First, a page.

Wednesday, April 14, 2010

Mock IEPs

stage Recently I asked some special education teachers in my Ravelry group (special ed teachers who knit and/or crochet) to help me prepare for the summer grad classes that I will be teaching. I asked them to give me input on specific topics that they would like me to address in class. They have an assigned textbook and we will review the topics from the book but there are many that are not covered in the textbook that I think are important. So, I will throw out a topic and see if you can give me your perspective on the topic so that I can cover this in the best possible way.

Today’s topic is about Mock IEPs.

When I thought about this topic, I realized that I don’t do this enough in my grad class so I will be doing more of this.

I also thought that this should be done in front of the whole faculty at a school at the beginning of the school year. It can be done in an auditorium on stage for the entire faculty to see as well as videotaped for those who miss this. I found out that each school and each district holds IEP meetings a little differently so this may be helpful for everyone. The whole special ed department can put on a mock IEP meeting for all the teachers so everyone will know what to expect. There may be new teachers who have never been to a meeting before so this will help calm their anxiety level. There may be some experienced teachers that were never told what their responsibilities are in a meeting and this would be helpful. I’ve had many general ed teachers tell me that they’ve never been to an IEP meeting before and plan to sit there and not say anything. Some others say too much (in an unprofessional manner) and I wish they would shut their mouths.

I could also do a “do/don’t do” skit to make it more enjoyable. Teachers love that as much as students. I used to do that when I taught about appropriate dress for the workplace. It was funny but it made a lasting impression.

As I said in a previous post, I think having a written agenda is very important as well as minutes from the meeting for all participants to sign. This would be a great way for the faculty to see that they will have a place on the agenda and that it is important to give their input in these meetings. It is also important for everyone to understand that the IEP is a legal document as well as the minutes of the meeting. When parent, students, and the school see that the whole team is being transparent and willing to meet the needs of the student as much as possible, everyone comes out a winner.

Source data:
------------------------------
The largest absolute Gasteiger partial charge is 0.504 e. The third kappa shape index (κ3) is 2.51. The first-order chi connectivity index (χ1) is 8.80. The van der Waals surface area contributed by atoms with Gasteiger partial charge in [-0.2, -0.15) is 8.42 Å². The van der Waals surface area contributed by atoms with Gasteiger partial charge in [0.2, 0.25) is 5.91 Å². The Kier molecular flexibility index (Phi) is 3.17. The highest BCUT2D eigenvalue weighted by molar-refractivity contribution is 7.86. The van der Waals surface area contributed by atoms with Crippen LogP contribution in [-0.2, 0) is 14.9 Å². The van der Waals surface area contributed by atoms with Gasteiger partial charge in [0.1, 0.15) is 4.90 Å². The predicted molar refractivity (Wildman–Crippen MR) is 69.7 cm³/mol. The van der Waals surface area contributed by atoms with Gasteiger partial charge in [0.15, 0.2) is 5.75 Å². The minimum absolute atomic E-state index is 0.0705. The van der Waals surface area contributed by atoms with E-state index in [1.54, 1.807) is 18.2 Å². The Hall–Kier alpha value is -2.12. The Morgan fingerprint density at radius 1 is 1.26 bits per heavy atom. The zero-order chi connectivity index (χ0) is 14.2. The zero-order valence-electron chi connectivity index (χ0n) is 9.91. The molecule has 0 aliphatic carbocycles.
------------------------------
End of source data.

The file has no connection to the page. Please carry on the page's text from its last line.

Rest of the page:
Do you do them? If so, how to you do it? What kind of setting is this done in? Do you give people a script? Please share your ideas!

Posted on the Successful Teaching Blog by loonyhiker (successfulteaching at gmail dot com).

Original image: 'sarasota county fair' by: pat padua


Character Education said...

For me when I was studying in the college we were given an outline for the future regarding a subject. I think its one of the best way to teach the students, so shall they understand already what will be studying next.

Dan Callahan said...

I think this is a great idea for your class. Looking back at my own undergrad/graduate programs, I think one of the biggest missteps was the lack of interaction with the paperwork that would come to define much of my working time. Preservice teachers should know what good and bad paperwork looks like, and dos/don'ts for meetings.

Advocates for Inclusion said...

This is a great idea. I just got home from teaching about IEPs and it is hard to do! I am teaching a one-unit community college course. There are two self-paced lessons online at that are OK--if you review the information. I made a jeopardy game related to lessons 1-3 and it went ok. I'd be happy to share it if you email me. I'm sure it can be upgraded--I just gave the answers to them and they had to think of the questions in groups. Then everyone got a is the first time I have tried this.

I would love to share resources for a Mock IEP--or work on something collaboratively. My next class is in 2 weeks and I'm trying to figure out how to do something "live" that actualizes the information so it will stick with people.

I really love your blog, btw!

Advocates for Inclusion said...

P.S. I like the idea of Dos/Don'ts for meetings and would be happy to work on this collaboratively as well if anyone wants to. I have some ideas.

Jessie Anne said...

I can say that as a current student obtaining my MS in Elementary and Special Ed, we have not really had any formal training on the proper way to conduct an IEP meeting. This is concerning to me as I will begin student teaching next semester. We have learned about them sure, but I think having some sort of real world experience to better prepare us would be invaluable to our feeling of security when we actually get into the classroom.

I look forward to further posts on this!

Congerjan said...

What a wonderful idea. I wish our school district would do this at an inservice day. You can never be prepared enough for an IEP meeting. As a librarian sometimes I or the other special area teachers (art, music, and gym) are the only "regular ed" teachers an IEP student encounters. We are often called on to speak at the meetings.